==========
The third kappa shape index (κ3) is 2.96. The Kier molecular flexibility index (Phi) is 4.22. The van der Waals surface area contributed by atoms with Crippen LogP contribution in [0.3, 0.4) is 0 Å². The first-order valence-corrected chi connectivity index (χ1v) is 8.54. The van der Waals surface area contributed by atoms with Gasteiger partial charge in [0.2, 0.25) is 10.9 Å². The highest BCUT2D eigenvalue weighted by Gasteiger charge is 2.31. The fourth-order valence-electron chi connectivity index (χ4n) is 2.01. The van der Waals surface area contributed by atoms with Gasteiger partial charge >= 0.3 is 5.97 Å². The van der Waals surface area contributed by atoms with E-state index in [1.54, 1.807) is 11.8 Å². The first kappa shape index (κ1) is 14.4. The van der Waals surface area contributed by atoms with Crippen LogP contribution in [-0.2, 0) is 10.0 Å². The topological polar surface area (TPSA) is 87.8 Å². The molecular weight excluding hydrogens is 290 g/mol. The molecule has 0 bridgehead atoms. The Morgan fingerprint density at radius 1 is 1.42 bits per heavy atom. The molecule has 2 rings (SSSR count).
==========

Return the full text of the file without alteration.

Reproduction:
The third kappa shape index (κ3) is 2.96. The Kier molecular flexibility index (Phi) is 4.22. The van der Waals surface area contributed by atoms with Crippen LogP contribution in [0.3, 0.4) is 0 Å². The first-order valence-corrected chi connectivity index (χ1v) is 8.54. The van der Waals surface area contributed by atoms with Gasteiger partial charge in [0.2, 0.25) is 10.9 Å². The highest BCUT2D eigenvalue weighted by Gasteiger charge is 2.31. The fourth-order valence-electron chi connectivity index (χ4n) is 2.01. The van der Waals surface area contributed by atoms with Gasteiger partial charge >= 0.3 is 5.97 Å². The van der Waals surface area contributed by atoms with E-state index in [1.54, 1.807) is 11.8 Å². The first kappa shape index (κ1) is 14.4. The van der Waals surface area contributed by atoms with Crippen LogP contribution in [-0.2, 0) is 10.0 Å². The topological polar surface area (TPSA) is 87.8 Å². The molecular weight excluding hydrogens is 290 g/mol. The molecule has 0 bridgehead atoms. The Morgan fingerprint density at radius 1 is 1.42 bits per heavy atom. The molecule has 2 rings (SSSR count).